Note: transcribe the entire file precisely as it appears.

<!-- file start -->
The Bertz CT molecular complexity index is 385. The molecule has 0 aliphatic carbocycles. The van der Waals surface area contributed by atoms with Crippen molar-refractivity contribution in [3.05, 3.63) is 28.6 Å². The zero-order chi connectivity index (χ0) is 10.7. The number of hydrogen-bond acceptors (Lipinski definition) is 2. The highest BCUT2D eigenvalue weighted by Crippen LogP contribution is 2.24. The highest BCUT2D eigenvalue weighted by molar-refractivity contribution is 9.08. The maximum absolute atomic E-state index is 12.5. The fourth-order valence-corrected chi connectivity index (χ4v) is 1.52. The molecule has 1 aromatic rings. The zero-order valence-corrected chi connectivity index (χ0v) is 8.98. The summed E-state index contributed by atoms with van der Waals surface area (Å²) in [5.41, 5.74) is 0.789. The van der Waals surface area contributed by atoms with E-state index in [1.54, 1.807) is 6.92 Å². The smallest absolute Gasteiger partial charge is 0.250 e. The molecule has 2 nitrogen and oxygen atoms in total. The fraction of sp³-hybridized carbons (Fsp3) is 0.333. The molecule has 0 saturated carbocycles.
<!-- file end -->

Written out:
The Bertz CT molecular complexity index is 385. The molecule has 0 aliphatic carbocycles. The van der Waals surface area contributed by atoms with Crippen molar-refractivity contribution in [3.05, 3.63) is 28.6 Å². The zero-order chi connectivity index (χ0) is 10.7. The number of hydrogen-bond acceptors (Lipinski definition) is 2. The highest BCUT2D eigenvalue weighted by Crippen LogP contribution is 2.24. The highest BCUT2D eigenvalue weighted by molar-refractivity contribution is 9.08. The maximum absolute atomic E-state index is 12.5. The fourth-order valence-corrected chi connectivity index (χ4v) is 1.52. The molecule has 1 aromatic rings. The zero-order valence-corrected chi connectivity index (χ0v) is 8.98. The summed E-state index contributed by atoms with van der Waals surface area (Å²) in [5.41, 5.74) is 0.789. The van der Waals surface area contributed by atoms with E-state index in [1.54, 1.807) is 6.92 Å². The smallest absolute Gasteiger partial charge is 0.250 e. The molecule has 2 nitrogen and oxygen atoms in total. The fraction of sp³-hybridized carbons (Fsp3) is 0.333. The molecule has 0 saturated carbocycles.